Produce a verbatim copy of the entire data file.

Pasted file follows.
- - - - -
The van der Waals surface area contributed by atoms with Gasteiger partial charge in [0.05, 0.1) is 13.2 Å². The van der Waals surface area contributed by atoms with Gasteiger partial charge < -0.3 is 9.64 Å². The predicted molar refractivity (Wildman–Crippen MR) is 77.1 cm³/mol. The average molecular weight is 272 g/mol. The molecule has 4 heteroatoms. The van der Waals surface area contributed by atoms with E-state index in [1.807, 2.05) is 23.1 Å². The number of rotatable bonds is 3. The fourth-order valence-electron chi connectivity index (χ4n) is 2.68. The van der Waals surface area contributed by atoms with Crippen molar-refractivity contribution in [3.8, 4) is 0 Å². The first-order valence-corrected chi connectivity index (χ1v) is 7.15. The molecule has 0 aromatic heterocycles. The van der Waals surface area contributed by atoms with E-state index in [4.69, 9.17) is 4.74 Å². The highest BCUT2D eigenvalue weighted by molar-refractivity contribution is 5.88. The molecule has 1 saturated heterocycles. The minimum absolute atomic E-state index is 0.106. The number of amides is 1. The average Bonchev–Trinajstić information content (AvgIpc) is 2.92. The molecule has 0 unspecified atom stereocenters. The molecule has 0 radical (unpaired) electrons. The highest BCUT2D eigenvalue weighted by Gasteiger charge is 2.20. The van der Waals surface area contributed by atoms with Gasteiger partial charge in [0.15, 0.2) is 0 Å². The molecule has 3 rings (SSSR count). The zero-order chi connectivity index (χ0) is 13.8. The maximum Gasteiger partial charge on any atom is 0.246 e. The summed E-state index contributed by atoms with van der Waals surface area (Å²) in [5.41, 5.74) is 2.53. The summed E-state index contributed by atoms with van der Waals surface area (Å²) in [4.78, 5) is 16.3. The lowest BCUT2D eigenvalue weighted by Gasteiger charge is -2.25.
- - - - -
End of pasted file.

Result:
The van der Waals surface area contributed by atoms with Gasteiger partial charge in [0.05, 0.1) is 13.2 Å². The van der Waals surface area contributed by atoms with Gasteiger partial charge < -0.3 is 9.64 Å². The predicted molar refractivity (Wildman–Crippen MR) is 77.1 cm³/mol. The average molecular weight is 272 g/mol. The molecule has 4 heteroatoms. The van der Waals surface area contributed by atoms with E-state index in [1.807, 2.05) is 23.1 Å². The number of rotatable bonds is 3. The fourth-order valence-electron chi connectivity index (χ4n) is 2.68. The van der Waals surface area contributed by atoms with Crippen molar-refractivity contribution in [3.8, 4) is 0 Å². The first-order valence-corrected chi connectivity index (χ1v) is 7.15. The molecule has 0 aromatic heterocycles. The van der Waals surface area contributed by atoms with E-state index in [4.69, 9.17) is 4.74 Å². The highest BCUT2D eigenvalue weighted by molar-refractivity contribution is 5.88. The molecule has 1 saturated heterocycles. The minimum absolute atomic E-state index is 0.106. The number of amides is 1. The average Bonchev–Trinajstić information content (AvgIpc) is 2.92. The molecule has 0 unspecified atom stereocenters. The molecule has 0 radical (unpaired) electrons. The highest BCUT2D eigenvalue weighted by Gasteiger charge is 2.20. The van der Waals surface area contributed by atoms with Gasteiger partial charge in [0.15, 0.2) is 0 Å². The molecule has 3 rings (SSSR count). The zero-order chi connectivity index (χ0) is 13.8. The maximum Gasteiger partial charge on any atom is 0.246 e. The summed E-state index contributed by atoms with van der Waals surface area (Å²) in [5.41, 5.74) is 2.53. The summed E-state index contributed by atoms with van der Waals surface area (Å²) in [4.78, 5) is 16.3. The lowest BCUT2D eigenvalue weighted by Gasteiger charge is -2.25.